I've just been introduced to machine learning, and one of the first topics I'm covering is an introduction to finite state transitions and their models. Specifically, right now, I'm on Hidden Markov Models (HMM). Reading this paper by Mark Stamp, he states that in finding the "most likely" sequence of hidden states, given a sequence of observations, that we must distinguish between two types of most likely. Please check my understanding of what he's saying.

I believe he's saying (in my own words): There's a way to interpret "most likely" as the sequence of states most likely to generate our sequence of observations. And there's another way of interpreting "most likely" that corresponds to finding the largest number of correct states, that is, those that match what actually happened.

For the latter, doesn't this mean we would have to know what the actual states were? And in that regard, does that mean this model would have to be trained?

And secondly, the main reason I'm posting is in regards to the following passage from the paper:

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What does the author mean, when he says that the HMM solution does not require valid state transitions? But more importantly, to me, why would we be okay with non-valid state transitions?

  • $\begingroup$ For the first question - yes, for an HMM, as far as I know, you do need data (i.e. a sequence of observed states) to construct the most likely sequence of hidden states or even to construct a sequence of most likely states. I wouldn't really call this 'training' (I'd use the word training if you were using data to estimate a bunch of parameters, like the transition probability matrix). In this case, the question really just doesn't make sense if there were no data; the question is really based on a sequence of observed states. $\endgroup$
    – adityar
    Commented Nov 3, 2018 at 19:41
  • $\begingroup$ For the second one, that's a very interesting statement, I do not really understand what the author means by an "invalid state transition". $\endgroup$
    – adityar
    Commented Nov 3, 2018 at 19:43
  • 1
    $\begingroup$ @InfProbSciX - it's not so much that the state transitions themselves are invalid, it's that the sequence of "most likely" states don't need to obey the state transition rules. For example, the model might estimate that state $A$ is the most likely state at stage $10$, and $B$ is the most likely state at stage $11$, but the probability of transitioning from $A$ to $B$ between stages $10$ and $11$ is zero. The DP solution can't have that property. $\endgroup$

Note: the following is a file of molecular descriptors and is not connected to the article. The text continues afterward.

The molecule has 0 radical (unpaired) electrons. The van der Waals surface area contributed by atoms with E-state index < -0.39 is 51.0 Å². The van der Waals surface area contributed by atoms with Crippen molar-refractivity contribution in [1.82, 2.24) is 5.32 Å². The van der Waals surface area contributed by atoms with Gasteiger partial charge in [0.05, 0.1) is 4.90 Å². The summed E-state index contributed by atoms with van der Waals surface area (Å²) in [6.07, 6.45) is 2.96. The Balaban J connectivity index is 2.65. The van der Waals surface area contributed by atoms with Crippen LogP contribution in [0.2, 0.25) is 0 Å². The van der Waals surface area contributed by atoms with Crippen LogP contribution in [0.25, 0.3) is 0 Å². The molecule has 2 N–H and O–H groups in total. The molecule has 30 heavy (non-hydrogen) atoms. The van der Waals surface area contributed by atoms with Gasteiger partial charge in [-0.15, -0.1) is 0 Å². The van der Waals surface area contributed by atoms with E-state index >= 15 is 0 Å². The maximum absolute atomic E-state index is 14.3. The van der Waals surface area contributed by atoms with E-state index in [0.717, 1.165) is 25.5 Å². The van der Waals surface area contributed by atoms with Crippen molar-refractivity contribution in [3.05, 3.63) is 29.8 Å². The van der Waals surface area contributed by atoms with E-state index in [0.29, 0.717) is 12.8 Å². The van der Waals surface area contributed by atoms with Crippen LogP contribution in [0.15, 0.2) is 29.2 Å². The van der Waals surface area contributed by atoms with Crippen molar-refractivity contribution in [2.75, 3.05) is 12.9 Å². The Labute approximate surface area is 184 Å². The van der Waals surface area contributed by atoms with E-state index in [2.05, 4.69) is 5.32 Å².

– jbowman
    Commented Nov 3, 2018 at 20:54

1 Answer 1


Let's consider the two definitions of "most likely". The first definition is, as you state, the state sequence that is the "most likely" to have generated the observed values. Note that we are looking at the entire state sequence at once! Therefore, if, for example, the probability of transitioning from state $A$ to state $B$ equals zero, there cannot be a "most likely" state sequence which has state $A$ followed by state $B$ - according to this definition. Since dynamic programming implicitly forces the sequence it estimates to be a feasible one from the point of view of the state transitions, the DP solution will also respect valid state transitions, and will therefore generate the "most likely" sequence according to this definition.

However, another "most likely" sequence can be defined by selecting the most likely states at each stage irrespective of whether it is actually possible to transition between consecutive "most likely" states. This will maximize the expected number of correct states. Here we are looking at "most likely" from a stage-specific viewpoint, not a sequence-specific viewpoint. Naturally, if the probability of transitioning between $A$ and $B$ equals $0$, this will influence the HMM-calculated probability that the two hidden states are $A$ followed by $B$, but it only influences it, it doesn't ensure that it can't occur.

In neither case do we need to know the correct states; we are calculating the probabilities of the various states and sequences therefrom, and maximizing those probabilities, albeit under two different definitions of "maximum probability of a sequence". If we actually knew the correct states, we wouldn't bother to estimate them at all! As to whether we care if the sequence of estimates respects valid state transitions, that's problem-specific; sometimes we do and sometimes we don't.

  • $\begingroup$ one quick follow up question: could you provide me maybe a real example of each case; (1) where we care about whether the hidden state sequence was possible and (2) where we do not? My guess is that (1) could be something like: what steps did a hacker take to achieve goal X? We care because we wouldn't want to allocate resources to some sequence that's not possible. And for (2) my guess: we are more concerned with what states a hacker utilized to achieve their goals, regardless if they followed a specific sequence of those states. $\endgroup$
    – Zduff
    Commented Nov 4, 2018 at 23:15

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